LENGTH, the subfield in the legacy Signal field of every 802.11 WiFi frames legacy preamble is more important than you maybe think.
Remarks: This is primarily for the 802.11 5GHz band
During CWNA, and other wireless studies, the Duration value (also called Network Allocation Vector, NAV) in the MAC header gets a lot of attention because it is used to protect the transmission. But this is only half the truth. The Duration value is only to protect the rest of the transmission after the frame currently been sent. In many of the 802.11 frames, this duration value is either 0 or a very small value. The only place it has real value is in a TXOP with protection, with RTS and CTS. In the RTS and CTS frames, this Duration value includes the duration of the rest of the transmission, including the QoS frame, the ACK-frame, and all the SIFS.
If you have a transmission of a Data frame without the preceding RTS and CTS frame, the only protection the Duration value has is to protect the remaining 802.11 Ack/Block Ack frame (including the SIFS).
Therefore, the protection for the transmission of the ongoing frame is the combination of the Rate and the Length field in the legacy Signal-field (L-SIG). This field is called legacy Signal-field for all PHYs except 802.11a, where is called Signal-field. But the content is always the same.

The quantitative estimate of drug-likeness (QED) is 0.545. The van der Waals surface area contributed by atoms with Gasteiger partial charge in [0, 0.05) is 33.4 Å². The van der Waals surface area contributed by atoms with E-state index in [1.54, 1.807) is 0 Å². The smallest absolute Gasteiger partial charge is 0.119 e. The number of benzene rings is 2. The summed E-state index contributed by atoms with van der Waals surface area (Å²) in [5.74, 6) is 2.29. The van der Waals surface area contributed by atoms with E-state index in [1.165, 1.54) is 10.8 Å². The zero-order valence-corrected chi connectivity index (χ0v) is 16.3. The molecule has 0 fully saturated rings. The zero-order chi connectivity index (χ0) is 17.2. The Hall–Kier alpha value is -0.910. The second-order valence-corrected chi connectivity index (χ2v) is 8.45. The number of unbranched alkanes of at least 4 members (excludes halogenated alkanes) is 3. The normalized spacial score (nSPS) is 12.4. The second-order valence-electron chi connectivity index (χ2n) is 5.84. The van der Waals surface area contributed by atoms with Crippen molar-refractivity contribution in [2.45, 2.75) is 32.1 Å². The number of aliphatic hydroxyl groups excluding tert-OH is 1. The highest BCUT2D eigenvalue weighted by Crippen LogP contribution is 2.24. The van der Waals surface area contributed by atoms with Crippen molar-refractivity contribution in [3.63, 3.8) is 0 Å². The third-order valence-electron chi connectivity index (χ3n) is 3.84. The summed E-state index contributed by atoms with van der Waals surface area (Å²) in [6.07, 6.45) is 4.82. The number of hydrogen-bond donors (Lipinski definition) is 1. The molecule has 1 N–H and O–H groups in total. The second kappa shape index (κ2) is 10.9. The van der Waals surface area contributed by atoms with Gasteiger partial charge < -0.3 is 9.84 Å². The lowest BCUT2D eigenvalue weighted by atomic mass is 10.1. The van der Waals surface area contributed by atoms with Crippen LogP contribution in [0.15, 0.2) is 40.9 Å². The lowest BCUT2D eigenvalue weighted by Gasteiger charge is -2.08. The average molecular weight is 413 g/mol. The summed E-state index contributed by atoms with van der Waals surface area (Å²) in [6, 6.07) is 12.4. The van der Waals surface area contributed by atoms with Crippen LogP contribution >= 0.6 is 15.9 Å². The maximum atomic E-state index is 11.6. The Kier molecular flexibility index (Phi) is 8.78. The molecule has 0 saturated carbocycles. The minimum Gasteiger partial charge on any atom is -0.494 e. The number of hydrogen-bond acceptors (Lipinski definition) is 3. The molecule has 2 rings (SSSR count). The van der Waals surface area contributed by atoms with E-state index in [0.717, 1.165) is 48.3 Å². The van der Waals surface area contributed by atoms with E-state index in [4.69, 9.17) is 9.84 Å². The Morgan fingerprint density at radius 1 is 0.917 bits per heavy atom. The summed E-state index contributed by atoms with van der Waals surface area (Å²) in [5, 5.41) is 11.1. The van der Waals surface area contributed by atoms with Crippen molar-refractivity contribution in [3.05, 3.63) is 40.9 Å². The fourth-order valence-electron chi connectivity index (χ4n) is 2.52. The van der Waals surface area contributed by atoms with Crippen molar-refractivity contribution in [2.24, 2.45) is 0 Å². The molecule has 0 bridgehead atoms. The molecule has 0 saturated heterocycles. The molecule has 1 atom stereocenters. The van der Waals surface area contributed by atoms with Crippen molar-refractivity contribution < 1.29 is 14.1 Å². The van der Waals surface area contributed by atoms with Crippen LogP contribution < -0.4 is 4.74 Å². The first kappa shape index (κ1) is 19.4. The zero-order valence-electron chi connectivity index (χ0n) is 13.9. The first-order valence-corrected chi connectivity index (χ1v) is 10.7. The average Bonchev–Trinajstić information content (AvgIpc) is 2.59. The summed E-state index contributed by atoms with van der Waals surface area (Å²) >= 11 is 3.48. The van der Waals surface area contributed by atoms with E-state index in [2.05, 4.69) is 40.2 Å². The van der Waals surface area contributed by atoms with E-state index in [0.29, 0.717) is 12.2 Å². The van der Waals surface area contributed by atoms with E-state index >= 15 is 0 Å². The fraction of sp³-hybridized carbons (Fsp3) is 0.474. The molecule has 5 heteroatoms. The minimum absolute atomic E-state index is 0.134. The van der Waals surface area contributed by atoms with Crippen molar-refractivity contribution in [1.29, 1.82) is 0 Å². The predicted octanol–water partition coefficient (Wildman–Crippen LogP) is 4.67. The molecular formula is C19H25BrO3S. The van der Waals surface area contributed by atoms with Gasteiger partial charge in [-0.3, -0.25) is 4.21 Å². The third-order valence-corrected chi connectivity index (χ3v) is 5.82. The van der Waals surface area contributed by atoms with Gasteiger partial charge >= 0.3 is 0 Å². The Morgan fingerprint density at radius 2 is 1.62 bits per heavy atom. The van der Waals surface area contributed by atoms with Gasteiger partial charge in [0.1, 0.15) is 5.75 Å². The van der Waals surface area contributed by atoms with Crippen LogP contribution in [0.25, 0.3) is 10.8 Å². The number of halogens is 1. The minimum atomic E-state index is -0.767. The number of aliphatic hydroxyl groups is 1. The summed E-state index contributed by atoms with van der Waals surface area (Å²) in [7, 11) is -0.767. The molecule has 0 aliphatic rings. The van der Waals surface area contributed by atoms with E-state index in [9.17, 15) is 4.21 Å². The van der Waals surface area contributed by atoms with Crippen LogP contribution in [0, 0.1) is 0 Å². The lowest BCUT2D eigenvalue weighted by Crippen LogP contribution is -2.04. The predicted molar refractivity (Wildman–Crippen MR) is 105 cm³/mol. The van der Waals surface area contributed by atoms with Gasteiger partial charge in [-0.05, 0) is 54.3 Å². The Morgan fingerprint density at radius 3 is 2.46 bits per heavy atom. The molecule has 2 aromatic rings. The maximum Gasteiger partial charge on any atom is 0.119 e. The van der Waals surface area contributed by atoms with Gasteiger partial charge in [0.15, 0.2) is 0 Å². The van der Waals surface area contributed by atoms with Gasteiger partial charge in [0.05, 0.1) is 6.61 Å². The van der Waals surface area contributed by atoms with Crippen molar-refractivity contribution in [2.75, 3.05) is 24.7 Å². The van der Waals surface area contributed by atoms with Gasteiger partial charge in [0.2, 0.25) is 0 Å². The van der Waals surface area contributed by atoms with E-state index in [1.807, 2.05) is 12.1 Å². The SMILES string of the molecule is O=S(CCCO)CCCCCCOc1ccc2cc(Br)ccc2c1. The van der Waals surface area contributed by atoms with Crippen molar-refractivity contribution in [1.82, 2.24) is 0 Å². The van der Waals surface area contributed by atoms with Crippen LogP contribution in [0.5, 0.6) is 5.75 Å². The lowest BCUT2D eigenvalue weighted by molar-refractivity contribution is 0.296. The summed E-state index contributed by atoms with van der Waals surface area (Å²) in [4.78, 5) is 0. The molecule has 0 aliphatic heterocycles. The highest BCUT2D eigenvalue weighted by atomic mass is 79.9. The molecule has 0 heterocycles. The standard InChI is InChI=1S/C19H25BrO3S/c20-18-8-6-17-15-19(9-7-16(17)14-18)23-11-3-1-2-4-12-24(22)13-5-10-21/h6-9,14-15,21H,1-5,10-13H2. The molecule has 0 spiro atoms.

In the 5GHz band and either 802.11n, ac or ax (HT, VHT or HE) transmission the Rate subfield is always set to 6mbs. So it is the Length-subfield that matters.
The legacy Signal-field in the legacy preamble looks like this:
This L-SIG (legacy Signal) field is 24 bit and the Length subfield with 12 bits can have a value between 0 and 4095.
This L-SIG field is, in the 5 GHz-band, always sent with BPSK modulation and a coding rate of 1/2 over 48 data subcarriers and 0,8µs guard interval (802.11a standard). The bits in the L-SIG will fill exactly one symbol because BPSK modulates one bit at each subcarrier and with 1/2 coding rate it will be 24 user bits and 24 redundant bits in a symbol.
How will other stations on the channel interpret this field?
The L-SIG is sent with the legacy format (802.11a) and all the other stations will have a legacy mindset for both reception and interpretation of this field.
With rate equal to 6mbs (or BPSK 1/2) each symbol contains 24 user bits or 3 bytes/octets. If we use the number from the Length field, which indicates the desired duration of the transmission and adds an extra symbol we could calculate the duration of this frame.
The extra symbol is the 16 Service bits and 6 tail bits we have either before or after the PPDU. Even it is only 22 bits it accounts for one symbol.
The number in the Length-field can originate from different sources.
– For 802.11a the Length values are the number of bytes/octets been sent in the MPDU.
– The 802.11n/ac/ax PHYs manipulate this value because of the presence of the long or short guard interval, the number of spatial streams and the presence of extra preambles.